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Zephyros Winds Opened for the Rolling Stones? No, not really. But it was an irresistible conceit to steal oboist James Roe's quip, "I never thought I could say that we would be the opener for a Rolling Stones concert!" The "we" were the members of the Zephyros Winds, a wind quintet, and guest pianist Pedja Muzijevic. A rolling stone may gather no moss, but a Stones concert can play havoc with logistics and scheduling for other events of lesser mass appeal. The huge crowd and parking burdens of the October 8 "happening" at Wallace-Wade led to the opening concert of the 2005-6 Chamber Arts Society's season being moved to the afternoon. Members of the Reynolds Industries Theater audience who bought discounted parking passes along with their season tickets were very lucky. Those who hadn't came into the Bryan Center grumbling, "I can't get no satisfaction" because Dook's parking crew had hit them up for $15, triple the normal charge. (As if we needed to find yet another way to erect barriers to building audiences for the arts....)
Zephyros Winds consists of flutist Jennifer Grim, oboist James Roe, clarinetist Marianne Gythfeldt, bassoonist Douglas Quint, and Patrick Pridemore on horn. Wind quintets are rarely heard locally and, more often than not, the performances that are given here involve ad hoc ensembles assembled by university music departments or drawn from regional orchestras. Having prepared as intensely as a professional string quartet, the Zephyros players raised the bar of standards much above average. All five had seemingly effortless virtuosity with their instruments, solid intonation, subtly matched dynamics and phrasing, brilliant solos as needed but otherwise seamlessly blended, whether in pairs or playing as one. Listening to the almost peerless musicianship of pianist Pedja Muzijevic left the music lover in speechless wonder, grappling for apt superlatives. With the very well-tuned piano's lid fully up, he never covered any of his colleagues' lines, no matter how quietly they were playing.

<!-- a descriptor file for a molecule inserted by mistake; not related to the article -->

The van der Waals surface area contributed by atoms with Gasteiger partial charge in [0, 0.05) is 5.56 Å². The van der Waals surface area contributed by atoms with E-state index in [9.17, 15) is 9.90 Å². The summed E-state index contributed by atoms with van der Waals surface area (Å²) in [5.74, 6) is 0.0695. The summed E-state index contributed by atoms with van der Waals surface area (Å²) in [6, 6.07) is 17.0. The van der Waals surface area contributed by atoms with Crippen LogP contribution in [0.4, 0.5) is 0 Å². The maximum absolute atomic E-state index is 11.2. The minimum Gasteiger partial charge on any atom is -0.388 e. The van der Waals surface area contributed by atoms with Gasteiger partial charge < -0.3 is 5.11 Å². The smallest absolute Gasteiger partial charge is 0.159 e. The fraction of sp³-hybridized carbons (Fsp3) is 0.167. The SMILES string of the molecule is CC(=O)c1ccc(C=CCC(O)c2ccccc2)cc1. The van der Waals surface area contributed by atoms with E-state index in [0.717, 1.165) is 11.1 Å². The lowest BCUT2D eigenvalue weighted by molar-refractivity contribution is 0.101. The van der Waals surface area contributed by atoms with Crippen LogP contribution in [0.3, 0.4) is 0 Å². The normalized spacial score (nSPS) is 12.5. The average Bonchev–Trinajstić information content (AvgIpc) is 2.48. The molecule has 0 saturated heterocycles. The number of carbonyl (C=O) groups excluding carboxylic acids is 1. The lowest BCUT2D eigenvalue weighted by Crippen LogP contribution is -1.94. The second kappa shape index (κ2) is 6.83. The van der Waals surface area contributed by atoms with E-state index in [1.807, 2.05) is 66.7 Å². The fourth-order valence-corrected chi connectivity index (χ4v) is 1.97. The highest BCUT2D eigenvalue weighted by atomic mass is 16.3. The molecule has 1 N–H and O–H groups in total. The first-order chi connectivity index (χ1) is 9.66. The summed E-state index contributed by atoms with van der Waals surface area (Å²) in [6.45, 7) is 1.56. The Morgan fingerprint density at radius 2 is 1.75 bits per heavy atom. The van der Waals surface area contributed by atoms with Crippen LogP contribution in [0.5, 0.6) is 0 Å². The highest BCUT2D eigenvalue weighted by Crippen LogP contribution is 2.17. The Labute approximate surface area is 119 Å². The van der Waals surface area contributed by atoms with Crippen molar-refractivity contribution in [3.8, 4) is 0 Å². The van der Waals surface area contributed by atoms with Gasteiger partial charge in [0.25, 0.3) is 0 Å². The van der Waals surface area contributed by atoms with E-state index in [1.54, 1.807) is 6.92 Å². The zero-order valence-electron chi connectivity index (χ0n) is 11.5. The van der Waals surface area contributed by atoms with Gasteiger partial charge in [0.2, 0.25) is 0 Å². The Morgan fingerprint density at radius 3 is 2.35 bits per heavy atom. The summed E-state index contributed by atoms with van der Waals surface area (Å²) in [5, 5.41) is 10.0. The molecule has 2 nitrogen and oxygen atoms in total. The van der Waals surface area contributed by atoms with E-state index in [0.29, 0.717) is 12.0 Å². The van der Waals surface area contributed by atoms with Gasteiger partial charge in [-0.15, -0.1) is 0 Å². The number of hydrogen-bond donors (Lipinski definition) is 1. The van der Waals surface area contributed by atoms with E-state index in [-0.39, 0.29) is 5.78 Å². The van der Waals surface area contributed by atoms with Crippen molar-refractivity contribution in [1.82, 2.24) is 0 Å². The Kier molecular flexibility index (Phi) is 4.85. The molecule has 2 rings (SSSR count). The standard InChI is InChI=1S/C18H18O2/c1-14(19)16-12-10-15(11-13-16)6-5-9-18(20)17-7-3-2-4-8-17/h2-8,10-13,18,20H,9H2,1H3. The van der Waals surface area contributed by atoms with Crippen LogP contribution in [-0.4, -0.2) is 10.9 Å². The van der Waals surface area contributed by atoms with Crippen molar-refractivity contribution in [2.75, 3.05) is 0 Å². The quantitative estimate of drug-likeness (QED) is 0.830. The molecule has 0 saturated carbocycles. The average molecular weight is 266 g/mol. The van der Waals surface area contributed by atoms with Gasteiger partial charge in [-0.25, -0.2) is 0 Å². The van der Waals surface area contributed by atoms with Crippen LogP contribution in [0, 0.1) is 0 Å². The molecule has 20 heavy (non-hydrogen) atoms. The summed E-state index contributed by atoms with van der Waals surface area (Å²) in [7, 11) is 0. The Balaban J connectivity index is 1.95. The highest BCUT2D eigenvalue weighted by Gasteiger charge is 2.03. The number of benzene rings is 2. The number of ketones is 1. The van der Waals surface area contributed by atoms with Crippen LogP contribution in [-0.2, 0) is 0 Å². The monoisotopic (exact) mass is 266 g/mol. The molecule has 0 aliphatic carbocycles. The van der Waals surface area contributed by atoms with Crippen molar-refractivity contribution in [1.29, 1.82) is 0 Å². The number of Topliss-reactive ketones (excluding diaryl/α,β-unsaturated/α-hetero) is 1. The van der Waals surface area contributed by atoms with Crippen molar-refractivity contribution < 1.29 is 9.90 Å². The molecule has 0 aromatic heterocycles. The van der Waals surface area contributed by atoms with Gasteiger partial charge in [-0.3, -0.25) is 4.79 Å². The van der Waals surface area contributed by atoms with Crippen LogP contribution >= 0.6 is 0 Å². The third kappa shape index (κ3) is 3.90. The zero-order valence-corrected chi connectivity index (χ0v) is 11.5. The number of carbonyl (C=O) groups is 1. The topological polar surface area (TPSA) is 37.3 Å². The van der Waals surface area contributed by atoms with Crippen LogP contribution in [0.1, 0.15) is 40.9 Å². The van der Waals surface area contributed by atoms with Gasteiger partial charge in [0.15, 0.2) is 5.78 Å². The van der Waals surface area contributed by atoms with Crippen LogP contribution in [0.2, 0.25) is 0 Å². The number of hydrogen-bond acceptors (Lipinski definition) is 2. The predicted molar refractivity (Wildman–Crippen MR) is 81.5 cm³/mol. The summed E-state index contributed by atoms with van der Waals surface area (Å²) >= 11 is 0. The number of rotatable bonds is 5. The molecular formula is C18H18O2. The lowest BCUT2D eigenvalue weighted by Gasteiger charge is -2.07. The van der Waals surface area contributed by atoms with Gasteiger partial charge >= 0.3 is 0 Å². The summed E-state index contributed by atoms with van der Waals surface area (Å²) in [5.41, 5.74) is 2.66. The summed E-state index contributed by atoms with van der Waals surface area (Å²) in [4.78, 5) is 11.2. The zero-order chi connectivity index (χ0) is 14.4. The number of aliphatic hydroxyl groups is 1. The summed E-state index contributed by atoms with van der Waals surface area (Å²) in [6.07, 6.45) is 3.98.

The interpretation of Mozart's Quintet in E-flat, K.452, for piano and winds, had extraordinary clarity and was a model of the application of classical style. The composer's cunning craftsmanship was evident throughout, not least in his use of short phrases – because of players' need to breathe – and the dovetailing that masked this. Among the delights were bright piano trills and the mellow tone of the oboe, gorgeous stopped horn notes, ensemble so well blended that it glowed from within – and, of course, attractive melodies.
With fine duos for flute and keyboard available from composers ranging from Bach and Handel to Poulenc, I was mystified by the choice of a transcription of 14-year old Felix Mendelssohn's Violin Sonata No. 1, in f minor, Op.4. Beethoven's influence as a model, closely adhered to, is evident in all three movements. Fine breath control and clean articulation of very fast notes were among the virtues of Grim's approach, and she was ably supported by Muzijevic.
The eleven continuous sections of Samuel Barber's Summer Music, Op. 31, gave plenty of scope for the Zephyros to strut their stuff as a traditionally-configured quintet. Although the composer wanted to evoke the languid days of summer, there are faster and louder sections within the piece. The ensemble heeded the composer's warning – "Don't play it too slowly" – so they maintained a steady, forward impulse even during the slower sections.
While I generally dislike transcriptions, some can provide new insights to well-known showpieces. That is certainly true for the astonishing arrangement by David Carp for piano and wind quintet of Richard Strauss' "Till Eulenspiegels lustige Streiche" ("Till Eulenspiegel's Merry Pranks"), Op. 28. Despite the radical downsizing from a 100+-piece orchestra, all the major themes are present, usually played by the original "solo" instruments. The piano pretty much takes on all the string parts. All the impish insouciance of the original is retained and laid bare.
A hearty and long standing ovation was rewarded with rare fare, the "gavotte" from Ludwig Thuille's Sextet in B-flat, Op. 6 (1891). This well-crafted piece, with its catchy theme and bagpipe-like droning, deserves more frequent exposure.